Unlocking the keys to DNA in third gradeWritten by Andrea Miller
It’s a big question that gets to the heart of genetics – an Essential Question posed to third graders in their current genetics unit, Inheritance and Traits: “Why do offspring have similar traits to their parents, but not always to each other?”
To shed light on this answer, third-grade students got their hands dirty – with a little modeling clay.
“We are learning about how different DNA can be,” said Havana in third grade. “To see how different we are, we have to crack the code,” she added.
To crack the code, students were challenged to build one of several offspring of two “creatures” who exhibited different variations across their countenance – from eye and body color to horn and tail length. Each group of students received a “code” of traits for their new creature; symbols that represented a specific body party, color, or length. By analyzing their gene instructions, then decoding and building, a family of creatures sprang to life.
“Do all the offspring look the same?” asked Lower School Science teacher Katie Schlicht of her class as they encircled their creatures on the multi-colored classroom rug and performed a gallery walk. “No!” responded the students. “Do all the offspring have a trait that one of the parents had?” “Yes,” they answered, citing the present variations.
In third grade, students are just starting to learn about genes and DNA; that the traits are passed down from their birth parents and ancestors and how offspring inherit all of the instructions, but only display certain traits.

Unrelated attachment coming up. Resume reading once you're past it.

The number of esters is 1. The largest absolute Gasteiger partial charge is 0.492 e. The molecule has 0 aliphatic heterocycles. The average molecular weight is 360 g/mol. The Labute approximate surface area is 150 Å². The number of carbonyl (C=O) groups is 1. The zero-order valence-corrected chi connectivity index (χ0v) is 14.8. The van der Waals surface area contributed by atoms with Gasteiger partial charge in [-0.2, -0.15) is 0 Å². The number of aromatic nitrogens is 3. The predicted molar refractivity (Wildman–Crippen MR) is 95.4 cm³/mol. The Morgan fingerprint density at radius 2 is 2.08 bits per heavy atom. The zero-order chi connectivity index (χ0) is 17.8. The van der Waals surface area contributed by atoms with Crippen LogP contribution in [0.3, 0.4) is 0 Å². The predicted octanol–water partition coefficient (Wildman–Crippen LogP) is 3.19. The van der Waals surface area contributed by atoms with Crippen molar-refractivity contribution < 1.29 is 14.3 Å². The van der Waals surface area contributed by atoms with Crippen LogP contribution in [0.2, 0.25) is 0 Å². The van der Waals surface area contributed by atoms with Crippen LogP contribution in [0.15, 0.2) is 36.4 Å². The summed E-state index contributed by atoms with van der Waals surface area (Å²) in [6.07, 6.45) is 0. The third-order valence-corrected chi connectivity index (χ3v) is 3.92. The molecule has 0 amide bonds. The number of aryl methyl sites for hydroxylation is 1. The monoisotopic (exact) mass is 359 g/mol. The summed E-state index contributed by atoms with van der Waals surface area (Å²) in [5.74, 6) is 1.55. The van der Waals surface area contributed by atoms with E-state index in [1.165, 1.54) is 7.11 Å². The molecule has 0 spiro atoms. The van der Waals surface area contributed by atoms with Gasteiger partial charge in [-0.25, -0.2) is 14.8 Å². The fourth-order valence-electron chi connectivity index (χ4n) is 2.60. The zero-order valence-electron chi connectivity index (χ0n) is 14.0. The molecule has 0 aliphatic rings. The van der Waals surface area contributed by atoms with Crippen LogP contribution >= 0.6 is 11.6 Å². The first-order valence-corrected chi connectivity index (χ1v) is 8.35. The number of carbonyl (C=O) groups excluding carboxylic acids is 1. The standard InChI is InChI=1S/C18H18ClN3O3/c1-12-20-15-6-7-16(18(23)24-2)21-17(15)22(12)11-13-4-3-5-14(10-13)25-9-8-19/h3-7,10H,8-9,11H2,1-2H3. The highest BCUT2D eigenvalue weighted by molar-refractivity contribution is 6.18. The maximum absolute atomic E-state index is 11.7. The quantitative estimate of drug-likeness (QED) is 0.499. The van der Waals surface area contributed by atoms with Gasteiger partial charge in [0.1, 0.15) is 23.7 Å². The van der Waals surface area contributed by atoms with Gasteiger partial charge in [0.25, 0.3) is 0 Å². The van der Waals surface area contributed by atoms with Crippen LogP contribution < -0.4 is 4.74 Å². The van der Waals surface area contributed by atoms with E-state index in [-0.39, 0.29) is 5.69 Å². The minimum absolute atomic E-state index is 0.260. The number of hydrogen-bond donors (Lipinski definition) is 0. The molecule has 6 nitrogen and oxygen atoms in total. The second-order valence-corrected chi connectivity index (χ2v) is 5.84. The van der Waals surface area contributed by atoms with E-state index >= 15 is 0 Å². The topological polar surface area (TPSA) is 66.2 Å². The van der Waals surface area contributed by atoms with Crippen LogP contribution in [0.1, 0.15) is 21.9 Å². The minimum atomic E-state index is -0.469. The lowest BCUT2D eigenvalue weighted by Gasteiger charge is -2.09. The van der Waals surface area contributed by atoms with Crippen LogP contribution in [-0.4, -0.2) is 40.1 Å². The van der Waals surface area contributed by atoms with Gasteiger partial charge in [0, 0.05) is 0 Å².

Mrs. Schlicht spoke to the importance of learning how to model and the opportunities it unlocks for students. “Making models is a major skill. It allows students to apply and interpret their knowledge with a hands-on model so they can visualize the process,” she explained.
To prepare for the hands-on portion of their genetics lesson, third graders studied and sorted birds, wolves, and bears into different species based on similarities and variations in traits. They also investigated traits amongst their peers (i.e. freckles, dimples, eye color, etc.), and then graphed their results. “Within this exercise, we were able to frame the exploration through a Quaker lens,” described Mrs. Schlicht. “When we notice the variation in traits among our classmates it is because we inherit genes for these traits from our birth parents and ancestors. This science-based phenomenon explains the diversity of life,” she said.
Back on the gallery walk, Mrs. Schlicht is encouraging her students to dig deeper and investigate their creatures by sorting similarities versus variations. “Was there a variation in tail shape or just for length?” she asked.
According to Mrs. Schlicht, interpreting and analyzing data to create these creatures based on the gene instructions allows students accessibility to a weighty and abstract concept. “We are trying to give them a concrete container,” she said. It’s also a precursor to the grade’s upcoming visit to Cold Spring Harbor Laboratories, where they will be learning how to extract DNA from strawberries. “This will show them the concrete physical DNA that they’ll be able to observe extracted from the cells,” said Mrs. Schlicht, “and it will help solidify their comprehension.”
After all of the creatures’ traits have been examined and logged, Mrs. Schlicht repeats the question that began the class, “Why do offspring have similar traits to their parents, but not always to each other?”
A flurry of hands goes up. “Because sometimes Parent 1 and Parent 2 are not always alike,” offered one student. “And while the offspring have every gene, some of them show up and some are hidden.”
Photography by Alvin Caal/Friends Academy